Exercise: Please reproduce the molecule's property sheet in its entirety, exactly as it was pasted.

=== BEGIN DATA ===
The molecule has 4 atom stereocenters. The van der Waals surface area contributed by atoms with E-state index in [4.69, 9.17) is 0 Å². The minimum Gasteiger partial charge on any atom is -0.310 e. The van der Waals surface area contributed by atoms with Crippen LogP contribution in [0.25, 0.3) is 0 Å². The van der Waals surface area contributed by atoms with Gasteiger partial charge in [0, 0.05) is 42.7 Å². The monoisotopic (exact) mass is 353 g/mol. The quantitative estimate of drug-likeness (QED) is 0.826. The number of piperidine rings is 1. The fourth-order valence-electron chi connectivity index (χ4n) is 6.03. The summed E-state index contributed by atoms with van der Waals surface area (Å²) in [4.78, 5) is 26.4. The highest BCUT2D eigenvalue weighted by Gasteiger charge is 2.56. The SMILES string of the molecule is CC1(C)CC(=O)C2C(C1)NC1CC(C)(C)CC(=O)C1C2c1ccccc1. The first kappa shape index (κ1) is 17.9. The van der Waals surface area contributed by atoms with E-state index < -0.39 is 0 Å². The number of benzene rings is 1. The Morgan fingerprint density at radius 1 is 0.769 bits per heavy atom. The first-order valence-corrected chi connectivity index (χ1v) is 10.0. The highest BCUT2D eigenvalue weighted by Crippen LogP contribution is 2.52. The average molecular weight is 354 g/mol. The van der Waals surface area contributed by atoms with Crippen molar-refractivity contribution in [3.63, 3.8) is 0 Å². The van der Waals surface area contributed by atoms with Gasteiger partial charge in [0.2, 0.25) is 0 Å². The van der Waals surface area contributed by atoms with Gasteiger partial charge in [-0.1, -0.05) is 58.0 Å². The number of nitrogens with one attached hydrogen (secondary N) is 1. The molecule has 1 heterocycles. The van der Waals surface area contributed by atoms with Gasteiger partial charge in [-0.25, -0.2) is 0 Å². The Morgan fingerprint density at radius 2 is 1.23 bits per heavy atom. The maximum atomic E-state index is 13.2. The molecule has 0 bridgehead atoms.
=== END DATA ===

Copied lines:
The molecule has 4 atom stereocenters. The van der Waals surface area contributed by atoms with E-state index in [4.69, 9.17) is 0 Å². The minimum Gasteiger partial charge on any atom is -0.310 e. The van der Waals surface area contributed by atoms with Crippen LogP contribution in [0.25, 0.3) is 0 Å². The van der Waals surface area contributed by atoms with Gasteiger partial charge in [0, 0.05) is 42.7 Å². The monoisotopic (exact) mass is 353 g/mol. The quantitative estimate of drug-likeness (QED) is 0.826. The number of piperidine rings is 1. The fourth-order valence-electron chi connectivity index (χ4n) is 6.03. The summed E-state index contributed by atoms with van der Waals surface area (Å²) in [4.78, 5) is 26.4. The highest BCUT2D eigenvalue weighted by Gasteiger charge is 2.56. The SMILES string of the molecule is CC1(C)CC(=O)C2C(C1)NC1CC(C)(C)CC(=O)C1C2c1ccccc1. The first kappa shape index (κ1) is 17.9. The van der Waals surface area contributed by atoms with E-state index < -0.39 is 0 Å². The number of benzene rings is 1. The Morgan fingerprint density at radius 1 is 0.769 bits per heavy atom. The first-order valence-corrected chi connectivity index (χ1v) is 10.0. The highest BCUT2D eigenvalue weighted by Crippen LogP contribution is 2.52. The average molecular weight is 354 g/mol. The van der Waals surface area contributed by atoms with Crippen molar-refractivity contribution in [3.63, 3.8) is 0 Å². The van der Waals surface area contributed by atoms with Gasteiger partial charge in [0.2, 0.25) is 0 Å². The van der Waals surface area contributed by atoms with Gasteiger partial charge in [-0.1, -0.05) is 58.0 Å². The number of nitrogens with one attached hydrogen (secondary N) is 1. The molecule has 1 heterocycles. The van der Waals surface area contributed by atoms with Gasteiger partial charge in [-0.25, -0.2) is 0 Å². The Morgan fingerprint density at radius 2 is 1.23 bits per heavy atom. The maximum atomic E-state index is 13.2. The molecule has 0 bridgehead atoms.